“What troubles you? Are you still in pain?” Aragorn queried.

“I was concerned for you, my lord,” Faramir replied, “You look careworn. And you have borne the pain of your captivity, not I!”

“You shared it with me,” Aragorn admitted rather to his surprise. Perhaps the right moment was approaching to also share his troubled thoughts?

“Shall we have breakfast now?” Faramir asked, anxious to change the subject.

Aragorn sighed. Again, the moment had come and gone.

Within the next hour, it became hot even in the forest, as the sun climbed higher in the sky.

Faramir tidied away the breakfast things. ”I am ready to leave now,” he announced.

“I deem it wise to postpone my pilgrimage to the Hallow until the morrow, “ the King replied. He knew his thoughts were too troubled to approach the One this day. As for Faramir, he was in no fit condition to make the strenuous ascent. “Would you like to spend the day fishing?” he asked.

“Yes, I should enjoy that.” Faramir sighed with relief at postponing the climb.


“Where did you learn to fish?” Aragorn enquired some four hours later. They sat on the banks of the stream, a few feet apart.

“Boromir used to take me to the Anduin when I was but a small child,” Faramir replied, “We also fished in the Bay of Belfalas with Uncle Imrahil. Boromir would get a good catch while I rarely caught anything. It seems I have better luck against you!” He gestured to his two fat trout and the one rather malnourished specimen that Aragorn had caught.

“I would have caught those had I been upstream of you!” Aragorn retorted grumpily, “ I learned to fish at Rivendell during my childhood as well. Elrohir taught me, he had more patience than his brother. The best lesson he gave was to never take more than you need and to kill quickly and humanely. The Elves respect Yavanna's gifts too much to ever take her bounty for granted.”

“A wise precept,” Faramir agreed, drawing in his rod as he felt another fish bite. “I think we have enough for today!”

“So it seems!” Aragorn conceded as he watched Faramir expertly despatch another plump trout.

After a hearty supper of fried fish, apples, and wild raspberries, they bedded down for the night once again. The air had grown almost unbearably humid; the storm was surely imminent.

“We should remain fairly sheltered here under the forest canopy if it rains,” Aragorn commented. He drew his blanket around him and settled down for he night. “I hope it will rain and end the drought.”

“The rain usually falls in the City rather than up here,” Faramir told him.

“Given the extent of the greenery on the mountainside, I doubt it!” With that, Aragorn snorted, and turned his back on Faramir as a signal he was ready to sleep.


Faramir was awakened several hours later, not by the expected downpour but by piercing screams. He leapt swiftly to his feet and drew his sword, trying to get his bearings in the darkness. The moon and stars were overcast. Only the dying embers of the fire provided a very faint illumination. To his alarm, he recognised Aragorn’s voice crying his name. Hastily, he kindled a torch and hastened to the King’s side, fearing he was under attack. Only then did he realise that Aragorn was dreaming.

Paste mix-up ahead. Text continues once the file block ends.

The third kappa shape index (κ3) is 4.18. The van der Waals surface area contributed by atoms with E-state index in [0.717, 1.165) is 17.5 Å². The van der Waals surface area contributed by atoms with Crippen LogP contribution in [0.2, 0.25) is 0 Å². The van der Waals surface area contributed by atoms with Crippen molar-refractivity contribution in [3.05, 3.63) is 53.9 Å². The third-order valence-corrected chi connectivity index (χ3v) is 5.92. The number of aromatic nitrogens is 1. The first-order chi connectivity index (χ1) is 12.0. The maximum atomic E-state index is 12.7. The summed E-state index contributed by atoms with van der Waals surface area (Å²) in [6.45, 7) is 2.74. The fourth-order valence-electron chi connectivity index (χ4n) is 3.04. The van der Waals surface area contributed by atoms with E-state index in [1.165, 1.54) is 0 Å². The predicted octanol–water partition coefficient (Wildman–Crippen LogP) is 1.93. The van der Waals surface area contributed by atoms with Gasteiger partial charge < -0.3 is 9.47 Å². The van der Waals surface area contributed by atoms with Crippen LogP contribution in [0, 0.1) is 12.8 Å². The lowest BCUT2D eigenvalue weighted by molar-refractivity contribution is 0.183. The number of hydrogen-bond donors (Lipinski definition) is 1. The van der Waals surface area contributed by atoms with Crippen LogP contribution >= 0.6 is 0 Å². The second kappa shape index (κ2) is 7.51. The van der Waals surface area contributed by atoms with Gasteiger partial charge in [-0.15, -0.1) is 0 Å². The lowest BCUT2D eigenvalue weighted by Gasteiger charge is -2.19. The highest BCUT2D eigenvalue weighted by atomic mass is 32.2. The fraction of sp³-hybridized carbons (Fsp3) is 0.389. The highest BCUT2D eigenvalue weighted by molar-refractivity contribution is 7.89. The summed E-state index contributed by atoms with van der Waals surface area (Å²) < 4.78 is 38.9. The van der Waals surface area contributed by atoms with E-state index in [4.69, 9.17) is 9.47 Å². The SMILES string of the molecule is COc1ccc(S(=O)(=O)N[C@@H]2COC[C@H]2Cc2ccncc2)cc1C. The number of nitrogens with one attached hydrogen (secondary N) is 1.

“How could you Faramir? Do not mark me!” Aragorn cried as he thrashed around wildly.

Faramir realized in horror that Aragorn was reliving the moment he had branded him. Remembering the King’s aversion to the dark, he swiftly threw more logs on the fire. Then Faramir knelt at Aragorn’s side. Capturing Aragon's arms in as gentle a grip as possible, Faramir said: “Wake up, my King, it is I, Faramir!”

Wild eyed and still half asleep, Aragorn tried to push him away. ”No, not you, no!” he cried, with a terror that tore at the Steward’s heart.

“Peace, dear lord, never did I willingly harm you!” The Steward was now near to tears, seeing his King so distressed. Months had passed since that dreadful night, but time had obviously not lessened Aragorn’s pain.

Aragorn opened his eyes abruptly, blinking in confusion. He quieted, and came fully awake. "Ah, Faramir,” he said softly. "I am sorry. It was a nightmare, nothing more."

Faramir, still gripping the King's arms, could feel him tremble, even through several layers of clothing.

Not sure whether or not it was the right thing to do or whether he would be pushed away, Faramir released his hold, helped Aragorn to a sitting position, and put his arms around his friend. He impulsively desired to comfort the one who had been both father and brother to him these past years. Tenderly, he smoothed the sweat stained hair away from Aragorn's pale face.

Without thinking, Aragorn, soothed by the touch, leaned his aching head against his Steward's brow. In that brief moment, their thoughts, long sundered, began to join together once more.